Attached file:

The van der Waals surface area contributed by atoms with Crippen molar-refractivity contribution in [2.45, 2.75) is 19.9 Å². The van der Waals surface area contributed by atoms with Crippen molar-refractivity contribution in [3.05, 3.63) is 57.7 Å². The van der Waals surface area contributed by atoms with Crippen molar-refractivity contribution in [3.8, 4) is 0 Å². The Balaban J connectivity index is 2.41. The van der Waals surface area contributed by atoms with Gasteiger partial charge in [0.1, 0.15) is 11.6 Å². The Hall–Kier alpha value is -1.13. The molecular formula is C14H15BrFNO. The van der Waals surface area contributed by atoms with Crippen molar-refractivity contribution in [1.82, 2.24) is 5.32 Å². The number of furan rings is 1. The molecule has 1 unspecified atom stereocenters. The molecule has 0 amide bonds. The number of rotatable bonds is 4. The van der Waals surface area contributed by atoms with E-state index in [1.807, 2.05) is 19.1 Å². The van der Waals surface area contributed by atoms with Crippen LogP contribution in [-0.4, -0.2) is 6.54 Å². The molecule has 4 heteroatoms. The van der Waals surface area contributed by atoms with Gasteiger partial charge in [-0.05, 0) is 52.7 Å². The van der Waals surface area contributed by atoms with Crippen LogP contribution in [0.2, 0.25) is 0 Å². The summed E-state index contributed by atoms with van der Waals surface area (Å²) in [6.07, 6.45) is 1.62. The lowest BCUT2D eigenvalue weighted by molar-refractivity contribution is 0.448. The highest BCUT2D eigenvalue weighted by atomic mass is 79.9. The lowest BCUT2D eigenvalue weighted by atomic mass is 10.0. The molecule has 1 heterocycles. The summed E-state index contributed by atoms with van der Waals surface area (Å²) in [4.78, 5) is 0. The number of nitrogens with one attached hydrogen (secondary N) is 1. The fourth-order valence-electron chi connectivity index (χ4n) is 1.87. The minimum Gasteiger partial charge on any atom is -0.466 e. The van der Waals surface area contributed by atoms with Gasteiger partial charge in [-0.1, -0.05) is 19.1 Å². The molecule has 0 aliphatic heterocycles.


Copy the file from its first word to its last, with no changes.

The van der Waals surface area contributed by atoms with Crippen molar-refractivity contribution in [2.45, 2.75) is 19.9 Å². The van der Waals surface area contributed by atoms with Crippen molar-refractivity contribution in [3.05, 3.63) is 57.7 Å². The van der Waals surface area contributed by atoms with Crippen molar-refractivity contribution in [3.8, 4) is 0 Å². The Balaban J connectivity index is 2.41. The van der Waals surface area contributed by atoms with Gasteiger partial charge in [0.1, 0.15) is 11.6 Å². The Hall–Kier alpha value is -1.13. The molecular formula is C14H15BrFNO. The van der Waals surface area contributed by atoms with Crippen molar-refractivity contribution in [1.82, 2.24) is 5.32 Å². The number of furan rings is 1. The molecule has 1 unspecified atom stereocenters. The molecule has 0 amide bonds. The number of rotatable bonds is 4. The van der Waals surface area contributed by atoms with E-state index in [1.807, 2.05) is 19.1 Å². The van der Waals surface area contributed by atoms with Crippen LogP contribution in [-0.4, -0.2) is 6.54 Å². The molecule has 4 heteroatoms. The van der Waals surface area contributed by atoms with Gasteiger partial charge in [-0.05, 0) is 52.7 Å². The van der Waals surface area contributed by atoms with Crippen LogP contribution in [0.2, 0.25) is 0 Å². The summed E-state index contributed by atoms with van der Waals surface area (Å²) in [6.07, 6.45) is 1.62. The lowest BCUT2D eigenvalue weighted by molar-refractivity contribution is 0.448. The highest BCUT2D eigenvalue weighted by atomic mass is 79.9. The lowest BCUT2D eigenvalue weighted by atomic mass is 10.0. The molecule has 1 heterocycles. The summed E-state index contributed by atoms with van der Waals surface area (Å²) in [4.78, 5) is 0. The number of nitrogens with one attached hydrogen (secondary N) is 1. The fourth-order valence-electron chi connectivity index (χ4n) is 1.87. The minimum Gasteiger partial charge on any atom is -0.466 e. The van der Waals surface area contributed by atoms with Gasteiger partial charge in [-0.1, -0.05) is 19.1 Å². The molecule has 0 aliphatic heterocycles.